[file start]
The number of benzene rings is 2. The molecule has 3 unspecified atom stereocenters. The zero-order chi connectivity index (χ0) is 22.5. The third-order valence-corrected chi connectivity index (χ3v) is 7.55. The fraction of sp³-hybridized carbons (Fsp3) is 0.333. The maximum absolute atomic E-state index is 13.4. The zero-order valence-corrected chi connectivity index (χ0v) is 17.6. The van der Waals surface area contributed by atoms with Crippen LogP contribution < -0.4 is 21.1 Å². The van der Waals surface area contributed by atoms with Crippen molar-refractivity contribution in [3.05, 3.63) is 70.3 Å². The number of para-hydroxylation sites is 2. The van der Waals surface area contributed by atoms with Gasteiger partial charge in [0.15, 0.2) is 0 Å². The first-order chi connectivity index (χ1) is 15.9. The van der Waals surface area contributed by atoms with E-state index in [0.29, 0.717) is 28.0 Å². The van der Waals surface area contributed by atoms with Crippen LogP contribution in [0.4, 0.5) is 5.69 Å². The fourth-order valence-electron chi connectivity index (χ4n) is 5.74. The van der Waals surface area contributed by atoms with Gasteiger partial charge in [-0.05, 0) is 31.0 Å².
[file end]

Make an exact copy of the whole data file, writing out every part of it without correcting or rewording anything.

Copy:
The number of benzene rings is 2. The molecule has 3 unspecified atom stereocenters. The zero-order chi connectivity index (χ0) is 22.5. The third-order valence-corrected chi connectivity index (χ3v) is 7.55. The fraction of sp³-hybridized carbons (Fsp3) is 0.333. The maximum absolute atomic E-state index is 13.4. The zero-order valence-corrected chi connectivity index (χ0v) is 17.6. The van der Waals surface area contributed by atoms with Crippen LogP contribution < -0.4 is 21.1 Å². The van der Waals surface area contributed by atoms with Crippen molar-refractivity contribution in [3.05, 3.63) is 70.3 Å². The number of para-hydroxylation sites is 2. The van der Waals surface area contributed by atoms with Gasteiger partial charge in [0.15, 0.2) is 0 Å². The first-order chi connectivity index (χ1) is 15.9. The van der Waals surface area contributed by atoms with E-state index in [0.29, 0.717) is 28.0 Å². The van der Waals surface area contributed by atoms with Crippen LogP contribution in [0.4, 0.5) is 5.69 Å². The fourth-order valence-electron chi connectivity index (χ4n) is 5.74. The van der Waals surface area contributed by atoms with Gasteiger partial charge in [-0.05, 0) is 31.0 Å².